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In the Aftermath of Hillary Clinton’s Loss, More Women Want to Run for Office Than Ever Before

Vogue: In the Aftermath of Hillary Clinton’s Loss, More Women Want to Run for Office Than Ever Before

By Patricia Garcia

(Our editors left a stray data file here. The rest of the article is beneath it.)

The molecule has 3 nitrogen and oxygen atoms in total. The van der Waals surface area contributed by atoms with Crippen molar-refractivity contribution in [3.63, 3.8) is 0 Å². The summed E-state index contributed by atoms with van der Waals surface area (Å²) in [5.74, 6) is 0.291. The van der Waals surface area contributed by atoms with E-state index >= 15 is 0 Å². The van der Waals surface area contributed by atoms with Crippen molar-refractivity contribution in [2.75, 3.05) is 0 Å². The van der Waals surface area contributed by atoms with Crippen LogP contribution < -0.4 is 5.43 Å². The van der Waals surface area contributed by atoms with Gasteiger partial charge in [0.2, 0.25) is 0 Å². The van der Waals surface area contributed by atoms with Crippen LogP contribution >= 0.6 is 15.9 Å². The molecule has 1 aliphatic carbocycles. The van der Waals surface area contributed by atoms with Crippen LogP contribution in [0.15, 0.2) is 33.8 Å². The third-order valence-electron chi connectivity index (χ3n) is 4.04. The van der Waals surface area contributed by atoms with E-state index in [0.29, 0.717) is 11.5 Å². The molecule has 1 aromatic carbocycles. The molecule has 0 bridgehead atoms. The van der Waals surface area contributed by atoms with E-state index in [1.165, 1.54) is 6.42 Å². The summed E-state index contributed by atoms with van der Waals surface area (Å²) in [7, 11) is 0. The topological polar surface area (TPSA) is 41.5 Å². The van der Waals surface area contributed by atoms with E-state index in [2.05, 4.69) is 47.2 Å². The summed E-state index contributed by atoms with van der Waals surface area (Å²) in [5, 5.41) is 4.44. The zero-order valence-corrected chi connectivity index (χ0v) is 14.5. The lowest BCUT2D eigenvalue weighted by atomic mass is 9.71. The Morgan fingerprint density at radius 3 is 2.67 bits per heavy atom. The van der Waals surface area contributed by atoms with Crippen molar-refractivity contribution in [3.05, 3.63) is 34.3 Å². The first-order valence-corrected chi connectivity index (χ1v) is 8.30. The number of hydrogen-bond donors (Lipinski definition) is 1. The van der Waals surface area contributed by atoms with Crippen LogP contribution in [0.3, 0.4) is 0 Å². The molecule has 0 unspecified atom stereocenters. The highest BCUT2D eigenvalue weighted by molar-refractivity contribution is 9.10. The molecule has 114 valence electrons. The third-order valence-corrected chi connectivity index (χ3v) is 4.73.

The election of Donald Trump last November was a tough blow for many women who had hoped to finally see the first female president of the United States. Instead of witnessing an experienced female politician be sworn in on Inauguration Day, we were left to contend with a man who frequently makes misogynist remarks who was caught boasting about being able to get away with sexual assault, and an administration that has attacked women’s rights from the get-go.  But seven months down the road, there appears to have been a silver lining to Hillary Clinton’s defeat: A record number of women want to run for office. EMILY’s List, the organization that helps mentor, support, and finance campaigns of Democratic, pro-choice female politicians, has reportedly been busier than ever. According to BuzzFeed News, EMILY’s List has experienced such a surge of women interested in running, it has had to expand its headquarters in Washington, D.C., and hire more than 25 staffers to help with the additional work.  For an idea of just how invigorated women have become since Trump rose to the presidency, just take a look at the numbers: From the start of 2015 to the end of 2016, 920 women expressed an interest (to EMILY’s List) in running for office. “That was our Hillary bomb,” said EMILY’s List president Stephanie Schriock. “That was an amazing year for us.” But in 2017, things took a dramatic turn and the number of interested female candidates had grown to more than 16,000. (Call it the Trump “EOTWAWKI”?) As of now, EMILY’s List is actively supporting at least 42 candidates around the country, including Stacey Abrams in Georgia’s gubernatorial race; Senator Tammy Baldwin from Wisconsin; and Gwen Graham, running for governor in Florida. (You can see the full list of EMILY’s List candidates here.) As part of its expansion, the organization is also in touch with 130 women interested in running in down-ballot races and has set up EMILY’s List advisers in eight different swing states, including Michigan, Wisconsin, Virginia, and North Carolina. Another heartening statistic: Half of the 16,000 women who got in touch with EMILY’s List are under 45, so expect a wave of fresh new faces to enter the political arena.  With this recent news, it might be a good time to revisit Clinton’s concession speech: “This loss hurts, but please never stop believing that fighting for what’s right is worth it,” she said. “I know we have still not shattered that highest and hardest glass ceiling, but someday someone will, and hopefully sooner than we might think right now.” Looks like we are well on our way.